While braces provide proven long-term benefits to straightening teeth, there are important considerations when it comes to their impact on oral health and cleanliness. The hardware that comes with braces introduces a multitude of places in which food can be trapped, which if not cared for, can lead to increased bacteria and, in more extreme circumstances, a condition called hypertrophic gums.
“Hypertrophic gums means there is an excess growth in the gums,” explains Dr. Rashmi Bhatnagar of BellaVista Dental Care. “This occurs when the gum becomes inflamed as the result of increased plaque and bacteria, which are byproducts of poor dental hygiene.”
As a result of this increased bacteria and plaque, the gums create more tissue as a defense mechanism, which sometimes resolves on its own, and other times must be removed via laser.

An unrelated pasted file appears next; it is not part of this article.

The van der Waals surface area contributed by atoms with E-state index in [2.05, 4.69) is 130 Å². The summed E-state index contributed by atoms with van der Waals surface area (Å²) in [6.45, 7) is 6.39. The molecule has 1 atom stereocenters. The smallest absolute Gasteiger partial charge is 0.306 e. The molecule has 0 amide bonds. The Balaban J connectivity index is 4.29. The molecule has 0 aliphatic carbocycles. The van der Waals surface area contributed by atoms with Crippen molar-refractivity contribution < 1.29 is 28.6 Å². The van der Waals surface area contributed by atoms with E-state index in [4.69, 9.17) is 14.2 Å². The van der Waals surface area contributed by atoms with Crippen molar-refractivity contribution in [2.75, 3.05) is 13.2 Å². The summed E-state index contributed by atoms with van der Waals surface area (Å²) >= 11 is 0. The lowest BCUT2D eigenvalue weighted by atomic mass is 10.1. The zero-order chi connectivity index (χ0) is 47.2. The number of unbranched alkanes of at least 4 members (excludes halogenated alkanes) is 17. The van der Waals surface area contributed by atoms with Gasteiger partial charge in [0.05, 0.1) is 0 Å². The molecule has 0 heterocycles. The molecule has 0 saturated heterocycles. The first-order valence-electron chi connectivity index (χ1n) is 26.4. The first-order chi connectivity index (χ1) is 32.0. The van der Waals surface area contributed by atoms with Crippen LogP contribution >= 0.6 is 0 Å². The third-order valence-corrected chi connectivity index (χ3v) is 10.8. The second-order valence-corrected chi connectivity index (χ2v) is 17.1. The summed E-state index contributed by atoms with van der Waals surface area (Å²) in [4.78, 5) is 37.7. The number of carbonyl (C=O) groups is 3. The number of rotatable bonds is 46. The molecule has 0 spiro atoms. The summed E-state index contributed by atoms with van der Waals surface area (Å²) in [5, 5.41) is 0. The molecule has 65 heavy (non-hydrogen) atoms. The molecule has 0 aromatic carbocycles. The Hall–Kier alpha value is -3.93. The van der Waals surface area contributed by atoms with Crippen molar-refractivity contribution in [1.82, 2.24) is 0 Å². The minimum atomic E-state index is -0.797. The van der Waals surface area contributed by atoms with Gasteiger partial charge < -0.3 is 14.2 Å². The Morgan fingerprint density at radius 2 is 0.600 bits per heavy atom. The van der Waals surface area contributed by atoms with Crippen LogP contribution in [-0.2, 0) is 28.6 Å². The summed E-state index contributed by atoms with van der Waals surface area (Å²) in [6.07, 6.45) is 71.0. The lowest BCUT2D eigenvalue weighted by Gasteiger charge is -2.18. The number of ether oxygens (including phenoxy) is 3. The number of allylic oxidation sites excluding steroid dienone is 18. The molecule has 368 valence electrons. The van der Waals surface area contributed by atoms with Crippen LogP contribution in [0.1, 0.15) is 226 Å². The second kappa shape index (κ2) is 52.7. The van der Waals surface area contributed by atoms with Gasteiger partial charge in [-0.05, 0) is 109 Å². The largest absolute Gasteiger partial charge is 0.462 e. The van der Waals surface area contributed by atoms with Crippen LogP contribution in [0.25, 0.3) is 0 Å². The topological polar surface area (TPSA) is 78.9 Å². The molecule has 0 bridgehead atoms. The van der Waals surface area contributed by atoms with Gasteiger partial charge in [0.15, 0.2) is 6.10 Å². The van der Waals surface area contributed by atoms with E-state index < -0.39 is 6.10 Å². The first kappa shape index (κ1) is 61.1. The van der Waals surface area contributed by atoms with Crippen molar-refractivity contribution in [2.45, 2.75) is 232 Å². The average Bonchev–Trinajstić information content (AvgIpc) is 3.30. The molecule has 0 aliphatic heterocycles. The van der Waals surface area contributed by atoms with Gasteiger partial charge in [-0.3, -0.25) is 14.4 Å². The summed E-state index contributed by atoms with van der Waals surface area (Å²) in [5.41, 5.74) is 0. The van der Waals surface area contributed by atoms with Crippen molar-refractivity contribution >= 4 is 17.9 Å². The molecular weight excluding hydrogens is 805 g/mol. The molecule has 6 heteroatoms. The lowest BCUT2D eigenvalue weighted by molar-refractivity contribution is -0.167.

To keep teeth clean for those who wear braces, Bhatnagar suggests no real change when it comes to brushing – that is – twice a day. Flossing, however, should be substantially increased to rid captured food in the braces.
“Most people with braces naturally take care of this since they feel the need to floss after eating because they can feel the food stuck in their teeth,” says Bhatnagar.
Another solution is to carry a proxy brush, a small handheld brush that can be carried in a pocket and used to scrape away debris. This is particularly useful for those on the go.
When it comes to rinsing, the answer isn’t as definitive. Some mouthwashes, such as Listerine, help to prevent gingivitis – a perk for those with braces. However, for young children, the brand can prove to potent. Other brands, such as ACT, work to prevent cavities, and could prove more effective for those wearing braces as a preventative measure for tooth decay.